Ley and Neil Langford, long time cruising sailors, are in South East Asia - tropical waters - on their yacht Crystal Blues. Here Neil tells the secrets they and their fellow cruisers have developed for keeping the local crustacean population from taking over their boat while stationary in a marina.
Blocked on the left, but see the oyster growing on the right
We're spending quite a bit of time in marinas these last few months, as I'm doing some contract work and Admiral Ley needs a safe home while I'm away from the boat.
This means that our sea water cooled refrigeration and airconditioning systems are running frequently in estuarine waters with a very high fouling capability.
Coming from a relatively cold water background, I'm still amazed at how quickly an anchor, or chain, or in this case a raw water inlet, can become completely fouled by marine growth in these warm water areas. The image at right shows the problem - the hose tail at left is almost closed with barnacles, and the hose tail at right has a decent oyster growing - just what we don't want.
When we look at the hose, the situation is obviously worse. Large clusters of barnacles and yet another oyster are almost completely blocking the inlet hose. Note this is 1.5' (40mm) hose, that feeds a manifold with multiple outlets for refrigeration, air conditioning, deck wash, genset etc.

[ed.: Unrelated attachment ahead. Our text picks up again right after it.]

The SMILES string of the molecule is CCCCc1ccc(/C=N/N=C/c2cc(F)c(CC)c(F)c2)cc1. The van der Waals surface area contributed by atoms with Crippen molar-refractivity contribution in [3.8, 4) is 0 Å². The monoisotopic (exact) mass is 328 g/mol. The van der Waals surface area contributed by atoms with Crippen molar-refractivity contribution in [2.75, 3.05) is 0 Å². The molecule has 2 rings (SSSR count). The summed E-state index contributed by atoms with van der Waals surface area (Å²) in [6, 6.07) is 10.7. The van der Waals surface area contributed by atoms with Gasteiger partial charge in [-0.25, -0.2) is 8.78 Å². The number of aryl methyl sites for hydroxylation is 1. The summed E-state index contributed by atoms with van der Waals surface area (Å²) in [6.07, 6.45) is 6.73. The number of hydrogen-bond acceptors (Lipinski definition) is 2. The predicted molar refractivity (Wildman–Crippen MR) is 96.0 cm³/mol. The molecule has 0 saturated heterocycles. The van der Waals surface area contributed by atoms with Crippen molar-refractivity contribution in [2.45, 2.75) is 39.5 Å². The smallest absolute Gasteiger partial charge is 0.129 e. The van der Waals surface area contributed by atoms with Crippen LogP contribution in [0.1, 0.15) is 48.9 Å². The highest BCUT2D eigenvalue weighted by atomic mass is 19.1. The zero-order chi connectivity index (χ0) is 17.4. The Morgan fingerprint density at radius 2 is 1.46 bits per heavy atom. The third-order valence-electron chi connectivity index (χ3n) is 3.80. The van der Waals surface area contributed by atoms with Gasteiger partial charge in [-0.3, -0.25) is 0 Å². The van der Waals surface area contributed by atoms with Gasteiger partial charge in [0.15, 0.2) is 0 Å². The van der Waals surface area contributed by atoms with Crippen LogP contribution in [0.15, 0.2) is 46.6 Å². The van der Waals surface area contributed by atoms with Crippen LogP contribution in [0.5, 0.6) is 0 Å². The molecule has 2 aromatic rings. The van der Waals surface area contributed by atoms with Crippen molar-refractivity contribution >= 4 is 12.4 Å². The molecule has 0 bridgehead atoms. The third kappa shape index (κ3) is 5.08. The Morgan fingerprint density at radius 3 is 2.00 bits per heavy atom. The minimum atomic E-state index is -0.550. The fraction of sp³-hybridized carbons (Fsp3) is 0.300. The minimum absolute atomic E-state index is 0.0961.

Raw Water Blockage 2
To counter the problem we now place a chlorine tablet in our raw water strainer every other day, when we're in a marina. We use standard swimming pool chlorine tablets, that dissolve in just a few minutes after placement. These do a great job of stopping the growth from the strainer basket onwards, and they clean up the hoses really well, but they can't help with the hose and fittings that are in line before the strainer.
So now we replace that hose every twelve months - a half day boat project that keeps the systems running and my back and shoulders in fine trim (its a b**g*r to get at), and my knuckles suitably skinned. Boat jobs.
Along the west Malaysian coast, from Singapore to Langkawi and northwards into Thailand, this type of fouling is all to common.
In Kuah Harbour (Langkawi), the long term cruisers know that you must lift your anchor chain by 4 or 5 meters one day, and then lower it back again the next day, in a never ending alternating sequence, to stop the aggressive growth there from fouling the chain that is between the water surface and the muddy bottom.
This really does work, though nothing will stop the change to the chain galvanising caused by the very special mud in Langkawi. But that's another story.....
To learn more about Crystal Blues and her crew, to to their www.svcrystalblues.blogspot.com!blogspot.
Crystal Blues sailing